Author’s note: This is the fourth in a series of articles chronicling the Offutt Family Vacation.

To a newcomer, the first impression of Colorado is that all the signs are lying and you’re still in Kansas. The roads are flat, the trees are rare enough to be roadside attractions and the word “Kansas” is crossed out on travel literature and “Colorado” written in with Sharpie.

However, to the seasoned traveler, it’s easy to differentiate Colorado from Kansas. Take a bag of chips on the trip; they’ll inflate with altitude and sometimes explode. This is called fun, especially if you’re not driving.

On my first family trip to Colorado, when my father announced “we’re in Colorado” I thought he was lying. My 5-year-old head expected mountains to rise from the state line, which they totally don’t. Then a potato chip bag exploded and I nearly peed myself.

The bags of chips I brought to make my own children nearly pee didn’t explode. No worries. We were on our way to Pikes Peak; at 14,115 feet, it’s the highest mountain in the Front Range of the Rocky Mountains. The chips would pop. Oh, yes, they’d pop.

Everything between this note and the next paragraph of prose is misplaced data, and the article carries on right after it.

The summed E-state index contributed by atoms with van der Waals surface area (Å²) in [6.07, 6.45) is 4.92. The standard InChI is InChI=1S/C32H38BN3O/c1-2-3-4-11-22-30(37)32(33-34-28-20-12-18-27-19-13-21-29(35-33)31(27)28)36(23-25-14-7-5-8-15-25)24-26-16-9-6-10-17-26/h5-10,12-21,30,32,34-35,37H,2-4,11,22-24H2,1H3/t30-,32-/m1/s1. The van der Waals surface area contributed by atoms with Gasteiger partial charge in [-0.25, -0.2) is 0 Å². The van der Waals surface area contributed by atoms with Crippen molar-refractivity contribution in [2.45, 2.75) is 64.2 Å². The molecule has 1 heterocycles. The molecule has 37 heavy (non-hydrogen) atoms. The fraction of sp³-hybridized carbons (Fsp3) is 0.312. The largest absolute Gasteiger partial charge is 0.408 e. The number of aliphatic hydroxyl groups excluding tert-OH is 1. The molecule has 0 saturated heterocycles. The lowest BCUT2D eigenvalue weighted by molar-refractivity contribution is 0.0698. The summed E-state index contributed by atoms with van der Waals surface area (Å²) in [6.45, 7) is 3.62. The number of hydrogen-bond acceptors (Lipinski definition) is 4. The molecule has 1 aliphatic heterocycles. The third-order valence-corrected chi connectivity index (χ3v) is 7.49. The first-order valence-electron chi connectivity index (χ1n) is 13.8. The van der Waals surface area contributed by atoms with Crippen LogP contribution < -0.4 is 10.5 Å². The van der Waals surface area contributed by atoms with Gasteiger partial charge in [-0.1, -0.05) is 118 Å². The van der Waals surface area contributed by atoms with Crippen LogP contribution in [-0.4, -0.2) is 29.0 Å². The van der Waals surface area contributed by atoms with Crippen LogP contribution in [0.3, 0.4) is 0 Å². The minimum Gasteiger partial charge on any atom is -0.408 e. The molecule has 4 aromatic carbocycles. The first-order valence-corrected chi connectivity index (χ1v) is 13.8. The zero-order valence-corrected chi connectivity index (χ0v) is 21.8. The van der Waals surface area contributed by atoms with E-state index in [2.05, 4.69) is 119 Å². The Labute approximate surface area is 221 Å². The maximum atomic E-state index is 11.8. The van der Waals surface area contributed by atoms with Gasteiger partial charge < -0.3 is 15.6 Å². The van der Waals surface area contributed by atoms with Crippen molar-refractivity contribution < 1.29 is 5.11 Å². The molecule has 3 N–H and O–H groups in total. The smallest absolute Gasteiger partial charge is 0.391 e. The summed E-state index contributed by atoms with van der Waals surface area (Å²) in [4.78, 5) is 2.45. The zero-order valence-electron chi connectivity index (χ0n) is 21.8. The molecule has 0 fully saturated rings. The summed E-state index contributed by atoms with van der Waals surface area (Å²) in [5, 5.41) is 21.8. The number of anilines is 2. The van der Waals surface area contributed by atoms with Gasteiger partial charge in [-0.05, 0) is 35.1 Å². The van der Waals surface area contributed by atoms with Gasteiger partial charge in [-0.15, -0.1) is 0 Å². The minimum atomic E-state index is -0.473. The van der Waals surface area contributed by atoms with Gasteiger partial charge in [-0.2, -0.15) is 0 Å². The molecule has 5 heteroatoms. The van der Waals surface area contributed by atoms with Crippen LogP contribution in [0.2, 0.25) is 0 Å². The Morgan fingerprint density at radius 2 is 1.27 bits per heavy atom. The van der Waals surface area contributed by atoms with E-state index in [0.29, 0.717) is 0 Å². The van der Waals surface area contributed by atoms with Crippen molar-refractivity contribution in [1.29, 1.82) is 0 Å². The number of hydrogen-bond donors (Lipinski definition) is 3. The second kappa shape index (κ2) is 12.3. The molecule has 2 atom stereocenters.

It costs $15 per person (or $50 per car) to drive the Pikes Peak Highway, a 19.23-mile paved road that takes motorists from Cascade, Colorado, to the mountain summit/souvenir stand/snack bar.

The highway starts calmly enough as a well-kept two-lane road with signs alerting motorists of animals that inhabit the mountain, like coyotes, mountain goats, black bear and Bigfoot (yes, Bigfoot). We passed picnic areas, hiking trails and two gift shops strategically placed for people who chicken out at some point but may still want to spend money.

Not the Offutts. We are afraid of nothing, except maybe wolverines, asteroid strikes and the IRS.

“Drive slowly,” my wife said, her voice as tense as mine at a parent-teacher conference.

What? Slowly? That’s not the Offutt way.

“Sure, honey,” I said with the intention of flooring it, then we approached the first hairpin turn.

Driving on the mountain is a lot like “Mario Kart,” but unlike in the game, driving off the mountainside would result in the death of an entire family. There are occasional guard rails, staked more as a reminder the shoulder is a thousand feet below you than as a barrier to slow your fall.

Eventually all cars get to the top where passengers can dine on pepperoni pizza and chicken strips, buy Bigfoot Crossing mugs, pose with a sign that reads, “Summit – 14,115 feet,” and drivers can use the bathroom to throw up.

The view from the summit is dazzling, like looking out the window of an airplane. We stayed just long enough for altitude sickness to hit. Altitude sickness is a lot like being drunk without enjoying it, which was great for my drive back down the mountain.

When we reached the bottom, I realized the bags of chips never exploded. So much for Pikes Peak.

Next week: part five.

Jason Offutt’s newest book, “Chasing American Monsters: 251 Creatures, Cryptids, and Hairy Beasts,” is available at